3. Put ALL of the ingredients for the batter into a blender and whirl until smooth. Pour the batter over the fruit in the baking dish, and bake at 350 degrees (180C) for 45 – 50 minutes or until the clafouti is puffed and golden and a knife inserted in the center comes out clean.

3. Cool for a few minutes before slicing into servings. This tastes especially great if you can eat it while it’s still a bit warm from the oven.

Why Karen chose this recipe
:

I’ll admit that I first wanted to try this recipe because I really love the sound of the name, “CLAFOUTI”! It’s a French dish, usually made with some kind of fruit. It has a texture somewhere between a custard and a pancake – very delicate and lovely. This version uses plums and buttermilk, which I guess makes it healthy… I first found the recipe in the Moosewood Restaurant Book of Desserts several years ago. Since then I’ve made it numerous times, toying with this and that, using fresh or frozen (thawed) cherries or peaches, various nuts or even chocolate chips. It’s a SUPER-EASY recipe – and in my experience, always a success. I am really in love with this particular version which contains loads of fresh plums.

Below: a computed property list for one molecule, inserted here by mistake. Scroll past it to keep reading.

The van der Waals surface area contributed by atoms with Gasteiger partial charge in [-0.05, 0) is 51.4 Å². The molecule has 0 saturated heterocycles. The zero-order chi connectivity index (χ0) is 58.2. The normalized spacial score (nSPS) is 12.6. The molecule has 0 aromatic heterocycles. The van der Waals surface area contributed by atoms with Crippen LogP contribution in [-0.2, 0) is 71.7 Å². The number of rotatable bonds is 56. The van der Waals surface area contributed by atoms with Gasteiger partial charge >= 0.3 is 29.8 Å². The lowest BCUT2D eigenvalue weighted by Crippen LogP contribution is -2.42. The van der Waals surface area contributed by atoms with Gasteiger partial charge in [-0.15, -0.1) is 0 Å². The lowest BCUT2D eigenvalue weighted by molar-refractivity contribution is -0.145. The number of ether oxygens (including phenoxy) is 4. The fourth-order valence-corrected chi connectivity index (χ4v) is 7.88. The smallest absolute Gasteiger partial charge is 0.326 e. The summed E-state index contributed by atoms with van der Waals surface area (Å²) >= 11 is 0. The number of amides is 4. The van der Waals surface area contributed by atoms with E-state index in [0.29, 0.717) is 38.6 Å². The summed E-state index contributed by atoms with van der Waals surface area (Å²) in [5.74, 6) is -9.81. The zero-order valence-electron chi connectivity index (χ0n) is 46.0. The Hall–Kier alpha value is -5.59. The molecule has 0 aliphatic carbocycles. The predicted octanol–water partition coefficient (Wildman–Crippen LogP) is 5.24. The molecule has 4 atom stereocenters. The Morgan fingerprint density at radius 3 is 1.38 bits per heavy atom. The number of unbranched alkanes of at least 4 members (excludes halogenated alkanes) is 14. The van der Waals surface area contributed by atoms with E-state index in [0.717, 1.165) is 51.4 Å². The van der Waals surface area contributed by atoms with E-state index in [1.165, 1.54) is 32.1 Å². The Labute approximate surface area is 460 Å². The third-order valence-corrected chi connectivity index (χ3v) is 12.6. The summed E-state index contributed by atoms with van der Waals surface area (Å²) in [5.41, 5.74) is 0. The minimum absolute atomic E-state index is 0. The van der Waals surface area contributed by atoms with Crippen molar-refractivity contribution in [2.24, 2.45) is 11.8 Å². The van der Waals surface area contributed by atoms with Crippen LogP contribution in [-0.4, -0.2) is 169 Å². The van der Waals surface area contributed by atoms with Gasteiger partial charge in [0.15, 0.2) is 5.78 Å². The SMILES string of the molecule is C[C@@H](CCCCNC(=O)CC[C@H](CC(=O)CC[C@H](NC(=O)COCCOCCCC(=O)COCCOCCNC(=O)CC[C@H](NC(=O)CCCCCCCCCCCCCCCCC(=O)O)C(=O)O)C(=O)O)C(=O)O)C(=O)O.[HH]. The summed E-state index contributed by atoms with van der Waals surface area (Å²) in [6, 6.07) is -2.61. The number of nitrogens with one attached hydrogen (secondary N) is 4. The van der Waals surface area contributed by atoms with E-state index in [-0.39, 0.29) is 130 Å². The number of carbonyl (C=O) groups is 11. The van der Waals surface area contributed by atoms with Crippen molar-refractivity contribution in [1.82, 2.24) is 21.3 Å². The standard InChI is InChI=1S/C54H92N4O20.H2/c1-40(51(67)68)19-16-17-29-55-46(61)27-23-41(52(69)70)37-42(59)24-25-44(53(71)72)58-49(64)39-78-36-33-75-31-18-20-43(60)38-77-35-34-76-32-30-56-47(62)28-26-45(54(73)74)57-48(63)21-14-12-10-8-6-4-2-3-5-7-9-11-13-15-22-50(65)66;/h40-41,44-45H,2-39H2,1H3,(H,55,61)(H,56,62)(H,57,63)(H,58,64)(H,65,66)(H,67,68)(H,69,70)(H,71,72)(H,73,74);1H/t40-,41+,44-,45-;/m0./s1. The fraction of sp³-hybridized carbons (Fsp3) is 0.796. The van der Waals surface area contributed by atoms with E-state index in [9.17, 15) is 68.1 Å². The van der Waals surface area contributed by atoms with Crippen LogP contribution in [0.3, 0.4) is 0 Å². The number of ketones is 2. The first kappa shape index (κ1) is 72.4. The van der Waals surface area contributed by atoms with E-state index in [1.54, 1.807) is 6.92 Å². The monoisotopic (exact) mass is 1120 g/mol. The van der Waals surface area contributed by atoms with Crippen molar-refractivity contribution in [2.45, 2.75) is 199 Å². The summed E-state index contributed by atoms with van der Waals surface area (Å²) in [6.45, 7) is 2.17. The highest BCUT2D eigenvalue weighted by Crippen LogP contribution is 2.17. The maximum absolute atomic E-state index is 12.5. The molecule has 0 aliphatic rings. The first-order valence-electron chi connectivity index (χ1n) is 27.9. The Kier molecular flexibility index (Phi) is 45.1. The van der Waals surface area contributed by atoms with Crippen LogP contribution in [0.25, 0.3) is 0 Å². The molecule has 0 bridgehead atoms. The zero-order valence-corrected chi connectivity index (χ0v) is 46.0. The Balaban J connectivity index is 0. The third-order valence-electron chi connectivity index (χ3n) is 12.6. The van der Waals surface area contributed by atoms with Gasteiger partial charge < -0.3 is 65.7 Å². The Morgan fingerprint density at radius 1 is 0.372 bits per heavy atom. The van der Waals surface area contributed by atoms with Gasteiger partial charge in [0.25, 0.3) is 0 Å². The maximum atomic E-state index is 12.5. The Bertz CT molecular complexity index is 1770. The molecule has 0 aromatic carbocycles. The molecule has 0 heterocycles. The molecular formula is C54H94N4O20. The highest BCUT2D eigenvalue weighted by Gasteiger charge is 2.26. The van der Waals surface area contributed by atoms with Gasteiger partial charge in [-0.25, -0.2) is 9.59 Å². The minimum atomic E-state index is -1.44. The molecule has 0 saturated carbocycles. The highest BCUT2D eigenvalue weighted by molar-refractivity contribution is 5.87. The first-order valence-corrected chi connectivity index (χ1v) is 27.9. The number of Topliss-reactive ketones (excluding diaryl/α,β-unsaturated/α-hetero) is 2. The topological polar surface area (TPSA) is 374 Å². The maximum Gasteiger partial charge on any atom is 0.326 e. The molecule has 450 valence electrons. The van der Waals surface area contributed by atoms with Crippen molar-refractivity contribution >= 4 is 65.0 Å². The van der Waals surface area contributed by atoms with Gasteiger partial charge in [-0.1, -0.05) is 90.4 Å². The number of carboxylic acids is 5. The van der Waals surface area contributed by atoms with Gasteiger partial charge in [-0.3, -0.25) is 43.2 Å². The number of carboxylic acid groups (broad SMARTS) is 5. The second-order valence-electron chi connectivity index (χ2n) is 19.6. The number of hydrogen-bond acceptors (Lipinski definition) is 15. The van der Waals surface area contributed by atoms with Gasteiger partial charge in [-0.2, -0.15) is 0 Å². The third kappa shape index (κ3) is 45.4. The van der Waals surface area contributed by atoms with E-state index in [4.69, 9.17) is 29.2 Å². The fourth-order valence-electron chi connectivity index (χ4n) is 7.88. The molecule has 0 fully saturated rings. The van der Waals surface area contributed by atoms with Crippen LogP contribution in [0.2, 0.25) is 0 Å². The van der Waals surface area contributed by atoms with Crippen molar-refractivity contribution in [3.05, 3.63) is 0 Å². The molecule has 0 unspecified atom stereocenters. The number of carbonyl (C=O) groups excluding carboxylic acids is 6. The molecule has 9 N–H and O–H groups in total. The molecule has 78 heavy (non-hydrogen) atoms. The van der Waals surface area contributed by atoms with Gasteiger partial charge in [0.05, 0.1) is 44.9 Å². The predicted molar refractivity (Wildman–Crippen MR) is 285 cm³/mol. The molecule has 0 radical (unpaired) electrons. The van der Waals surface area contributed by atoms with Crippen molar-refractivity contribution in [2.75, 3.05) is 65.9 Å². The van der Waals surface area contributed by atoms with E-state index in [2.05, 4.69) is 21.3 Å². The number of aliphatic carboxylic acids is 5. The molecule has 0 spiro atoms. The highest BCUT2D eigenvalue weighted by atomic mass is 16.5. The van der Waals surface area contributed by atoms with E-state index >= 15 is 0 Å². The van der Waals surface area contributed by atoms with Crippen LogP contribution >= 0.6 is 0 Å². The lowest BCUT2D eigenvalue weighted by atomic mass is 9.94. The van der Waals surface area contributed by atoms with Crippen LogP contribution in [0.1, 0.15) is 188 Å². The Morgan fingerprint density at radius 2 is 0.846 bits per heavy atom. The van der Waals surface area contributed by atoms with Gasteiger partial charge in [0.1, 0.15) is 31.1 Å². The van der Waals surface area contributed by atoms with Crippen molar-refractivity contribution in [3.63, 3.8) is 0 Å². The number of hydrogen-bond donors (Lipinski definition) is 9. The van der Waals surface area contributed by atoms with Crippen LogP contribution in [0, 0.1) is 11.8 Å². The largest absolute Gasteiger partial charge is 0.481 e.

It’s become a real habit of mine lately to stop everything around 4:00 or 4:30 pm in the afternoon for a little moment of relaxation. Sometimes I’m by myself in the studio, and sometimes hanging out with friends or co-workers. I usually have a strong dark coffee, but I also love some kind of tea infusion or tisane (I have never quite figured out the difference) plus a little snack or sweet tidbit. If I’m feeling really special and ambitious, I’ll make something like this clafouti for everyone. It’s basically a dessert, but it isn’t overly sweet or cloying.